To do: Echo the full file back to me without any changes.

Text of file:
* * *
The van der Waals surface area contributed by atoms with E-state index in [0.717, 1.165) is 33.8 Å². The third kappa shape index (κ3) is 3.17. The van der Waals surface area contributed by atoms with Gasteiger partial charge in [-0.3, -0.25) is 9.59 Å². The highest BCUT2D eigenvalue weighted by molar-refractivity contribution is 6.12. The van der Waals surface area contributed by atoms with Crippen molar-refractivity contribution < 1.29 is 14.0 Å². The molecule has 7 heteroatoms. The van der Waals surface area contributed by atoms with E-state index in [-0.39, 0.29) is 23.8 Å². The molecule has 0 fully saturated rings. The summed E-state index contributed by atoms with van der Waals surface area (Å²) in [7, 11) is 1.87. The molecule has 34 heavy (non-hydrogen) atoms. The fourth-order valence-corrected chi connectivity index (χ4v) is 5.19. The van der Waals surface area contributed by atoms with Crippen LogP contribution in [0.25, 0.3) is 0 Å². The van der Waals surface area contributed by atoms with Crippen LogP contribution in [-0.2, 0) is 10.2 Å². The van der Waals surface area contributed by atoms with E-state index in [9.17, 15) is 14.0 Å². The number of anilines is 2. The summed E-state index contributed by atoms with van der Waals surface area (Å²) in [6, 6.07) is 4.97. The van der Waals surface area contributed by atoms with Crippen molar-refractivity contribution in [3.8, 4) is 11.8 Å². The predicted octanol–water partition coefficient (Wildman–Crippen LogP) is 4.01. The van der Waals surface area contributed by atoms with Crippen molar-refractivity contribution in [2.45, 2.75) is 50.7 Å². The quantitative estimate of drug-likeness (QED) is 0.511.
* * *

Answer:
The van der Waals surface area contributed by atoms with E-state index in [0.717, 1.165) is 33.8 Å². The third kappa shape index (κ3) is 3.17. The van der Waals surface area contributed by atoms with Gasteiger partial charge in [-0.3, -0.25) is 9.59 Å². The highest BCUT2D eigenvalue weighted by molar-refractivity contribution is 6.12. The van der Waals surface area contributed by atoms with Crippen molar-refractivity contribution < 1.29 is 14.0 Å². The molecule has 7 heteroatoms. The van der Waals surface area contributed by atoms with E-state index in [-0.39, 0.29) is 23.8 Å². The molecule has 0 fully saturated rings. The summed E-state index contributed by atoms with van der Waals surface area (Å²) in [7, 11) is 1.87. The molecule has 34 heavy (non-hydrogen) atoms. The fourth-order valence-corrected chi connectivity index (χ4v) is 5.19. The van der Waals surface area contributed by atoms with Crippen LogP contribution in [0.25, 0.3) is 0 Å². The van der Waals surface area contributed by atoms with Crippen LogP contribution in [-0.2, 0) is 10.2 Å². The van der Waals surface area contributed by atoms with E-state index in [9.17, 15) is 14.0 Å². The number of anilines is 2. The summed E-state index contributed by atoms with van der Waals surface area (Å²) in [6, 6.07) is 4.97. The van der Waals surface area contributed by atoms with Crippen molar-refractivity contribution in [3.8, 4) is 11.8 Å². The predicted octanol–water partition coefficient (Wildman–Crippen LogP) is 4.01. The van der Waals surface area contributed by atoms with Crippen molar-refractivity contribution in [2.45, 2.75) is 50.7 Å². The quantitative estimate of drug-likeness (QED) is 0.511.